Parenting Podcast: Sustaining Life through Food and Family
My parents lived in a warmer climate then where I went to college and graduate school, so when I came home for Passover each year, I really felt like I was welcoming spring. Forsythia bloomed, and I used to take the opportunity to turn over the tiny plot of land set aside for the vegetable garden. Since my husband and I have had children, we have celebrated the Passover holiday at my parents’.
Springtime really is miraculous. I learned from my professor Reuven Kimelman that the prayer for healing and the prayer for an abundant harvest are next to each other in the weekday Amidah because they are both evidence of the same thing: that God can reverse our fortune, heal the sick and bring back crops that have been dormant for the winter. And so it seems appropriate that grandparents, having seen the wonder of rebirth in many springs and again in the miracle of their grandchildren, can help us to celebrate this miraculous time.
Listening to the parenting podcast this week with founder of Grandparents for Social Action, Sharon Morton, I thought about how grandparents could celebrate spring and the renewal of life with grandchildren in preparation of this holiday. Here are a few ideas:
1. Plant something together. If it doesn’t work to plant something outside, start seeds inside together. Then choose a person to honor and plant a tree in Israel together through JNF. Ask the grandparent to share memories of growing or harvesting food as a child. Talk about the person you honor with a tree and about the tradition of planting trees in Israel. If you live far apart, grandparents can select seed packets to mail to their grandchildren. Share digital pictures as the plants begin to grow and produce food or flowers.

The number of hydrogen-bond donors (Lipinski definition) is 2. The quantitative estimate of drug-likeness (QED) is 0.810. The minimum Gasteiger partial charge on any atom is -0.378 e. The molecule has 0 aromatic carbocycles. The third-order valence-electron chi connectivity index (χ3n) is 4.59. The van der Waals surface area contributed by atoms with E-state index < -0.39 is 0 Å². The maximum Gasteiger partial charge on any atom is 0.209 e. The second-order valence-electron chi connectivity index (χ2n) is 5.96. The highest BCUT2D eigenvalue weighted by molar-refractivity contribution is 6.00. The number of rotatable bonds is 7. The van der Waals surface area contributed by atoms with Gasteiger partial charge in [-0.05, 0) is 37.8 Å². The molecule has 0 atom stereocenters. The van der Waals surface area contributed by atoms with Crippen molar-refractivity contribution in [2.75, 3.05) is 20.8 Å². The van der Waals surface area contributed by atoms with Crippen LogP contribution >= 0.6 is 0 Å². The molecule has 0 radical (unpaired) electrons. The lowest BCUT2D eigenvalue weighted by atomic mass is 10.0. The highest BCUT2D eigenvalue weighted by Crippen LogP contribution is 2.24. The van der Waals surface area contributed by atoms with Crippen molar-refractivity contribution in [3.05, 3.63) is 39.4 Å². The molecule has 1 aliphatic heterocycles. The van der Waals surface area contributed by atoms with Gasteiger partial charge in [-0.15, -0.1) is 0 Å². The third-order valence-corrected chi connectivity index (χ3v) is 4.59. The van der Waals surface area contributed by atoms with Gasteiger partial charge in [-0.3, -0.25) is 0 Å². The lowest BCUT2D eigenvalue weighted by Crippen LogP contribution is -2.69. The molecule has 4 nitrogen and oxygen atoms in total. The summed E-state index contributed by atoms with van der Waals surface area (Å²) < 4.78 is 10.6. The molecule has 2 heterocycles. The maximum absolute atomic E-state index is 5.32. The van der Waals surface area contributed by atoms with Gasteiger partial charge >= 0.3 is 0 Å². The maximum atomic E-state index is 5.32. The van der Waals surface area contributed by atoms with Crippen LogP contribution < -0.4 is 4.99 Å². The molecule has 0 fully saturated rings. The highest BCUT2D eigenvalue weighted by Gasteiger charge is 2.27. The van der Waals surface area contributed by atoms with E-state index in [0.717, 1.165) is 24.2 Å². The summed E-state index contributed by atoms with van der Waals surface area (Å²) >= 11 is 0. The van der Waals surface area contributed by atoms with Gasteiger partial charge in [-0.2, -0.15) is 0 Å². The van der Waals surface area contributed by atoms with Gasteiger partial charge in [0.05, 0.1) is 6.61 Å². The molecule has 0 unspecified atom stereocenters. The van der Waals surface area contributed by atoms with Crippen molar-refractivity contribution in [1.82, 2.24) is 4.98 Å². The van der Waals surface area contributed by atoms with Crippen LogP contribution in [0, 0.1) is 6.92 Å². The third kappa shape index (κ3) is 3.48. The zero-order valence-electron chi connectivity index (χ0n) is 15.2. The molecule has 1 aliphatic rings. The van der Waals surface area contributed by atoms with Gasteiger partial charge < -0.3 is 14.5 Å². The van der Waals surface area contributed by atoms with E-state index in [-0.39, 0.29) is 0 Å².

2. Share. In the biblical tradition of leaving the corners of your field (pe’ah), plan to donate some vegetables from your garden to a local food bank. Or, prepare some food with fresh ingredients and deliver it to a soup kitchen or other food service. Find a food pantry in your state here. Before your vegetables grow, you can donate your chametz in preparation for Passover to coincide with your planting. By Shavuot, you should be able to donate some homegrown vegetables.
3. Eat more vegetables. Eating vegetarian is good for you and for the planet, and it’s in line with Jewish values. Grandparents and grandchildren can talk about food choices that benefit their own health as well as the planet’s, resolving to eat at least one vegetarian dinner each week. If you can’t cook together, sharing recipes is a great way to connect; discuss values; talk about memories of family members and celebrations; and give children an essential tool for growing into healthy, independent adults.
Happy Passover, and Happy Spring!
Wendy Grinberg, RJE is a URJ Parenting Specialist.